Nancy Kress

American science fiction writer (1948-)

Nancy Kress (born January 20, 1948) is an American science fiction writer. She is also called Anna Kendall which is her pen name.

Kress in 2007

Quotes edit

Probability edit

Probability Moon (2000) edit

All page numbers are from the first mass market paperback edition, published by Tor in September 2002 ISBN 0-765-34341-X, second printing
Italics as in the book
  • Serious thinkers pointed out that humankind was scarcely ready to colonize the stars, having solved none of its problems at home.
    • Chapter 3 (p. 36)
  • She regarded boredom as a moral failing, the mark of a mind insufficiently stocked to occupy itself.
    • Chapter 4 (p. 39)
  • And wasn’t that a common pattern in human history! Greedy religious orders, wanting to keep power for themselves, using customs and myth and threats and murder to keep the people in line and then making them believe it was all for their own good so they wouldn’t challenge the supremacy of the priesthood. Some political thinker of a few centuries ago had nailed it exactly: “Religion is the opiate of the people.”
    • Chapter 6 (p. 63)
  • Judge not. No culture was better than another, no culture should be deemed in need of uplifting. Crap! It was the worst kind of moral laziness masquerading as cultural relativism.
    • Chapter 7 (p. 81)
  • How to reasonably object to artificiality, when all of anthropology spotlighted how artificial all cultural institutions actually were?
    • Chapter 9 (p. 101)
  • A conclusion is just the place where you got tired of thinking.
  • But it would be anecdotal evidence only, undocumentable and, by definition, unrepeatable. Therefore, not science.
    • Chapter 31 (p. 292)

Probability Sun (2001) edit

All page numbers are from the first mass market paperback edition, published by Tor in February 2003 ISBN 0-765-34355-X, first printing
Nominated for the 2002 John W. Campbell Memorial Award
  • An enormous amount of behavior grows out of genetic imperatives.
    • Chapter 3 (p. 38)
  • He introduced Marbet as “project psychologist.”
    “I don’t believe in psychology,” Capelo said flatly.
    Marbet remain unruffled. “Even that based on physiology?”
    “If it’s based on chemistry, with replicable results from control experiments, then of course I believe in it. That’s science. Literary theories about the mind are not.”
    “Ah,” Marbet said.
    “Fairy tales, all. From Uncle Droselmeyer Freud to Lady Godiva Jennings, undressing some poor sap’s mind ‘consciousness layer’ by ‘consciousness layer.’ All for a large amount of money, of course.”
    • Chapter 4 (p. 45)
  • Do you always interfere in other people’s confrontations? Are you that most dangerous of all people, a peace-at-any-price meddler?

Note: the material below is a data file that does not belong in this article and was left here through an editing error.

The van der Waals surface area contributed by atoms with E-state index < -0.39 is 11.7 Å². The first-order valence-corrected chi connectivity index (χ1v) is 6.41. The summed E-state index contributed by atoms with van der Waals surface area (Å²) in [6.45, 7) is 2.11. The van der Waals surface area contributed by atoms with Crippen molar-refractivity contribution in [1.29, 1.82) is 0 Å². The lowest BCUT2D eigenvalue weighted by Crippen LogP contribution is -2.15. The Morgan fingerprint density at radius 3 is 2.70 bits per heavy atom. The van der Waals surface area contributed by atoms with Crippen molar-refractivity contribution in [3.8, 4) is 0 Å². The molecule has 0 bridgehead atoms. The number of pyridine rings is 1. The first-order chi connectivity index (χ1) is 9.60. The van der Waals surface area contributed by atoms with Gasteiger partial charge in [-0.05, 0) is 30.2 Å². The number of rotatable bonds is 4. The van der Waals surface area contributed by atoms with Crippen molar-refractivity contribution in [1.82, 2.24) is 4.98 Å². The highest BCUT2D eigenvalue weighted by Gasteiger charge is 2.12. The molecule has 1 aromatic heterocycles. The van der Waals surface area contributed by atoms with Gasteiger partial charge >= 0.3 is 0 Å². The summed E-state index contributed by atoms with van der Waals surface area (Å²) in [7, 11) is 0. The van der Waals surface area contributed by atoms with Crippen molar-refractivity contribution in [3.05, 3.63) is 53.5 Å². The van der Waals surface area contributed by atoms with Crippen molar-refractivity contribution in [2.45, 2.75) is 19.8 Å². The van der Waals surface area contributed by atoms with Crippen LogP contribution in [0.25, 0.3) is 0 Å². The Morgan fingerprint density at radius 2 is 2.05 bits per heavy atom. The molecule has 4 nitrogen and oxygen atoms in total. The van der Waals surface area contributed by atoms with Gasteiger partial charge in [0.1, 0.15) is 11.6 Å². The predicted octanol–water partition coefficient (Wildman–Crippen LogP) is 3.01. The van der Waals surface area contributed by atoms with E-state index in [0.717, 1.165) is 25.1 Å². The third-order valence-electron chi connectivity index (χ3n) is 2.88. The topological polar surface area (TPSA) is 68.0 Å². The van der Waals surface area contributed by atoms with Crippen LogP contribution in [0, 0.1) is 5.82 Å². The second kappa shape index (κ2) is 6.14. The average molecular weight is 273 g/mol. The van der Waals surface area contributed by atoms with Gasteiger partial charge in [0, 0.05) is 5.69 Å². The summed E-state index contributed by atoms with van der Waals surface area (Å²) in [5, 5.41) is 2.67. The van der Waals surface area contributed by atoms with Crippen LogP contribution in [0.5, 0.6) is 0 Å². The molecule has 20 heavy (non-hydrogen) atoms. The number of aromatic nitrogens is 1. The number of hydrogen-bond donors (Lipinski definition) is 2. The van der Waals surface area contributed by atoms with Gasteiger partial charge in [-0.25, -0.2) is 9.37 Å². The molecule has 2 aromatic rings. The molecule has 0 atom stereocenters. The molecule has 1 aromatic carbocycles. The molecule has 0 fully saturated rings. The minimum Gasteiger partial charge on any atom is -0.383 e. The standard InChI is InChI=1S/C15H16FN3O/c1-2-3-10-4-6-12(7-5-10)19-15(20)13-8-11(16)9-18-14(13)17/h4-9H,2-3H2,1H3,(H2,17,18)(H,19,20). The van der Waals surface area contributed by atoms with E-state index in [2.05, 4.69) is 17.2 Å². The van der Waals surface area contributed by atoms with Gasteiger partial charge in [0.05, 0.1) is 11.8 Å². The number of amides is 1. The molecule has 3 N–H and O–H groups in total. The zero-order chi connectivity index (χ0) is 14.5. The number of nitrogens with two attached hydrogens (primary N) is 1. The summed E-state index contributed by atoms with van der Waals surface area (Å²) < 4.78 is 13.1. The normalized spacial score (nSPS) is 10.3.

• Chapter 4 (p. 47)
  • That’s not a hypothesis, Lyle. That’s sheer speculation, expressed in gibberish. It says nothing.
    • Chapter 11 (p. 131)
  • When you don’t know what you’re doing, Kaufman reflected, you can easily recycle from other efforts where you also didn’t know what you were doing.
    • Chapter 17 (p. 187)
  • In the military, it can be more fatal to admit you made a mistake than to actually make one.
    • Chapter 23 (p. 247)

Probability Space (2002) edit

All page numbers are from the first mass market paperback edition, published by Tor in January 2004 ISBN 0-765-34514-5, first printing
Won the 2003 John W. Campbell Memorial Award
  • Every single war ever fought anywhere had spawned shadow battles between the warring governments and their own citizens. Black markets, war profiteering, blockade runners, quislings, conscientious objectors, organized crime and its less organized siblings. False government contracts, false traveling papers, false bills of lading, false passenger lists, and, for the really sophisticated, falsifying deebee programs. All it took were contacts and money.
    • Chapter 3 (p. 45)
  • Amanda decided that if these people were God’s choice for instruments, then God was as crazy as Father Emil.
    • Chapter 4 (p. 50)
  • She had to believe it; nothing else was bearable. Kaufman was looking at self-delusion in a character strong enough to elevate it to madness.
    • Chapter 9 (p. 109)
  • Science should remain above politics, if it’s to do its job.
    • Chapter 18 (p. 200)
  • By pure chance then, by pure chance now. Unfair.
    But he’d always known that was true of the universe.
    • Chapter 29 (p. 322)
  • Kaufman’s fault. He had not planned, had not seen far enough ahead. Failure of vision was a sin the universe did not forgive.
    • Chapter 33 (p. 347)
  • It takes two people to make a human tie. But only one to break it.
    • Chapter 34 (p. 361)

External links edit

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